Longest stock market rally in history without a 6%+ small correction


As of late-October 2017, this is the longest S&P 500 rally in history without a 6%+ “small correction”.

  1. Current rally’s magnitude: 35.3%
  2. Current rally’s time: 376 trading days (as of December 21, 2017).

Here are the next 7 longest rallies in history.

  1. October 5, 1992 – January 31, 1994. 335 trading days.
  2. September 9, 1994 – February 13, 1996. 297 trading days.
  3. October 24, 1962 – October 29, 1963. 255 trading days.
  4. March 12, 2003 – March 5, 2004. 248 trading days.
  5. July 25, 1984 – July 17, 1985. 247 trading days.
  6. October 30, 1978 – October 5, 1979. 236 trading days.
  7. November 16, 1988 – October 10, 1989. 226 trading days.

October 5, 1992 – January 31, 1994 (335 trading days)

This is the longest historical rally (after the current rally). Here is the daily bar chart.

There are 2 main differences between the current rally and this historical rally.

  1. Historical rally: the S&P rose 23% from the beginning of the rally to the end.
  2. Current rally: the S&P has risen 35.3%.
  3. Historical rally: the S&P went up in a very choppy fashion with many 3%, 4%, and 5% pullbacks.
  4. Current rally: volatility in the stock market is insanely low.

After this historical small rally was over, the S&P made a 14% correction in 1994. Our model predicted this significant correction.

September 9, 1994 – February 13, 1996 (297 trading days)

This was the rally that started the internet boom. The S&P soared 49.9%! The S&P made a 6% small correction after this HUGE rally. Here is a chart.

This historical case is similar to today’s rally.

  1. A massive rally (in terms of magnitude).
  2. Very low volatility.

Read this post for studies that demonstrate how similar 2017 is to 1995.

October 24, 1962 – October 29, 1963 (255 trading days)

The S&P rose 43% because it was climbing out of the shadow of 1962’s massive “significant correction”(the S&P fell 28%). Obviously, this is not comparable to today because the S&P isn’t climbing out of the shadow of a massive correction right now. Here’s the chart.

The S&P made a 7.5% “small correction” after this rally was over.

March 12, 2003 – March 5, 2004 (248 trading days)

The S&P soared 47% because this was the first real rally from the 2000-2003 bear market. The first rally in every bull market is ALWAYS very fierce because there’s a strong mean-reversion theme going on. Obviously, this historical case cannot be applied to today. We are nowhere near the bottom of a bear market. We are in the final 1/3 or final 1/4 of the current bull market. Here’s the chart.

After this rally, the S&P made a small correction that was very long (84 trading days).

July 25, 1984 – July 17, 1985 (247 trading days)

Coming out of the 1983-1984 significant correction (which our model predicted), the S&P rallied 33%. Then it made a 8.4% “small correction”. Here’s the daily bar chart.

This case is similar to today in 2 ways:

  1. The current rally’s magnitude is 35.3%.
  2. The current rally occurred after a significant correction from 2015-2016.

October 30, 1978 – October 5, 1979 (236 trading days)

The S&P rallied 22.3% during this historical rally. This historical case does not apply to today because the U.S. economy was clearly slipping into a recession at the time. U.S. economic growth is robust today. Here’s the chart.

November 16, 1988 – October 10, 1989 (226 trading days)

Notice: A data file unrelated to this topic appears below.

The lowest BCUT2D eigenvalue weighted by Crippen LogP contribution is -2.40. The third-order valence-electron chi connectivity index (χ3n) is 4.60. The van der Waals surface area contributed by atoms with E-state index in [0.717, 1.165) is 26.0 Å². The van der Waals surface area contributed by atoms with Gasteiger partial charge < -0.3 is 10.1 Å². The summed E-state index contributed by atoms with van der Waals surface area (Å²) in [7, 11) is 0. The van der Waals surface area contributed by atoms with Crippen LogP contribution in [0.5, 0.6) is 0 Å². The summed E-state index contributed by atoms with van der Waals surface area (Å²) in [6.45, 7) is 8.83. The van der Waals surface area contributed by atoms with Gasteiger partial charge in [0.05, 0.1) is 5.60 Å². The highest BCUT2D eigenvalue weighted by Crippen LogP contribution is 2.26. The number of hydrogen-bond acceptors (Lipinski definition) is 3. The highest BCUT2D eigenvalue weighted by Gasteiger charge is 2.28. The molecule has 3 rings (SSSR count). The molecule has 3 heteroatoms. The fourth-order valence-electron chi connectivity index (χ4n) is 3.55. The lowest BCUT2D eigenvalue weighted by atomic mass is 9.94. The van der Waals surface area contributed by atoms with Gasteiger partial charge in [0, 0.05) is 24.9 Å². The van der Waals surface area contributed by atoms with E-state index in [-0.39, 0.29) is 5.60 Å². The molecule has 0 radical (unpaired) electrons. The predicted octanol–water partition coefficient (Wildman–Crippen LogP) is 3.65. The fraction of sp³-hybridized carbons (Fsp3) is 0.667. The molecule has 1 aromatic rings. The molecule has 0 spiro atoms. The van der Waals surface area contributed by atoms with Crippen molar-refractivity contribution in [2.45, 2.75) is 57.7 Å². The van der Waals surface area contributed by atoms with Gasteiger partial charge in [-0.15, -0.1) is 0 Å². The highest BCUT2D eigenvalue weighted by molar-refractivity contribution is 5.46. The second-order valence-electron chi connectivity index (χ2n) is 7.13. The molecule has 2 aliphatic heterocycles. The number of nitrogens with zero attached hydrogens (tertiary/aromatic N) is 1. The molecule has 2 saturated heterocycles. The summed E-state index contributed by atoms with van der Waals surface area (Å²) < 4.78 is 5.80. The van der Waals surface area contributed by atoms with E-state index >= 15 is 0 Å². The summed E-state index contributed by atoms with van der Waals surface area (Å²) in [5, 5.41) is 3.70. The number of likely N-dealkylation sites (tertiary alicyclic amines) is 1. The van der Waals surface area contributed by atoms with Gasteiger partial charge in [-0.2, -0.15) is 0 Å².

The S&P rallied 34.2% in this historical case. That is comparable to today’s rally. HOWEVER, this historical rally occurred while the U.S. economy was clearly going downhill. U.S. economic growth is robust today and shows no signs of deterioration. Here’s the chart.

This historical rally ended when the S&P made a 9.2% “small correction”.

Conclusion

These 2 historical rallies are most similar to today.

  1. September 9, 1994 – February 13, 1996. 297 trading days.
  2. July 25, 1984 – July 17, 1985. 247 trading days.

Both of these historical rallies were followed by a “small correction”. This makes sense. Rallies are extremely long when the “buy the dip” mentality is strong. So when the S&P makes a correction, investors will buy the dip and prevent the “small correction” from turning into a “significant correction” (as defined by our model).

Why is the current rally so long?

Here’s why I think the current rally has broken historical records.

  1. Lack of alternatives. Interest rates are near all-time lows. So bonds aren’t attractive. Real estate prices in major cities are sky-high (thanks to Chinese speculation).
  2. The tax cut. Historically, major tax cuts (e.g. Reagan’s tax cut in 1986) have always resulted in massive S&P 500 rallies. History rhymes. The current rally coupled with Trump’s tax cut is no exception.
  3. There is more “dumb money” than ever before. Part of this is due to Chinese money. Chinese money is causing massive asset bubbles in real estate, art, and cryptocurrency. (Chinese money laundering is how Bitcoin first became popular). The Chinese today are similar to the Japanese in the 1980s. They LOVE speculation, and they have such an insane herd mentality.

Rallies, bull markets, and bubbles are being stretched in all assets. Global money is flowing faster than ever before. E.g. Bitcoin is literally the fastest bubble in history. Most historical bubbles only had 2 parabolic legs with 1 big correction in between. Bitcoin has had 4 parabolic legs! Here is Bitcoin’s weekly bar chart in log scale.

*I don’t like to use the word “dumb money”. It’s very hard to separate “smart money” from “dumb money”. Are hedge funds “smart money” or “dumb money”? As a professional industry, hedge funds should be smart money. But they’ve consistently underperformed the S&P over the past 10 years.

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